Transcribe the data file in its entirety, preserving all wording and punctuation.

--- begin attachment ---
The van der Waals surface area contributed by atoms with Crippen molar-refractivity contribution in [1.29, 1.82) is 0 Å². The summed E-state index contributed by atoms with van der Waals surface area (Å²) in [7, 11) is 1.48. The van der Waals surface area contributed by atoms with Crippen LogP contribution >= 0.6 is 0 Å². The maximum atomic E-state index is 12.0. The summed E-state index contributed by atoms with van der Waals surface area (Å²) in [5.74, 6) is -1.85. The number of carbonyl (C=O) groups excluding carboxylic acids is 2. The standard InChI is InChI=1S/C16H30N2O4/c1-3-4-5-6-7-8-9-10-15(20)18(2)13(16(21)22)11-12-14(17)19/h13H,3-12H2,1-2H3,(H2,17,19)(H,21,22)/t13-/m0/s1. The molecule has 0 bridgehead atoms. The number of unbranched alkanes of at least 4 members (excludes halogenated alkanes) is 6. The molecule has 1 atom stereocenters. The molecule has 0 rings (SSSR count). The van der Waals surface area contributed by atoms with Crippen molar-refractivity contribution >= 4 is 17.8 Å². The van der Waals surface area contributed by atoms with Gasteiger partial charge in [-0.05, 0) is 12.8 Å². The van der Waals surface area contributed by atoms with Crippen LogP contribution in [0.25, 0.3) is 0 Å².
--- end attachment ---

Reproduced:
The van der Waals surface area contributed by atoms with Crippen molar-refractivity contribution in [1.29, 1.82) is 0 Å². The summed E-state index contributed by atoms with van der Waals surface area (Å²) in [7, 11) is 1.48. The van der Waals surface area contributed by atoms with Crippen LogP contribution >= 0.6 is 0 Å². The maximum atomic E-state index is 12.0. The summed E-state index contributed by atoms with van der Waals surface area (Å²) in [5.74, 6) is -1.85. The number of carbonyl (C=O) groups excluding carboxylic acids is 2. The standard InChI is InChI=1S/C16H30N2O4/c1-3-4-5-6-7-8-9-10-15(20)18(2)13(16(21)22)11-12-14(17)19/h13H,3-12H2,1-2H3,(H2,17,19)(H,21,22)/t13-/m0/s1. The molecule has 0 bridgehead atoms. The number of unbranched alkanes of at least 4 members (excludes halogenated alkanes) is 6. The molecule has 1 atom stereocenters. The molecule has 0 rings (SSSR count). The van der Waals surface area contributed by atoms with Crippen molar-refractivity contribution >= 4 is 17.8 Å². The van der Waals surface area contributed by atoms with Gasteiger partial charge in [-0.05, 0) is 12.8 Å². The van der Waals surface area contributed by atoms with Crippen LogP contribution in [0.25, 0.3) is 0 Å².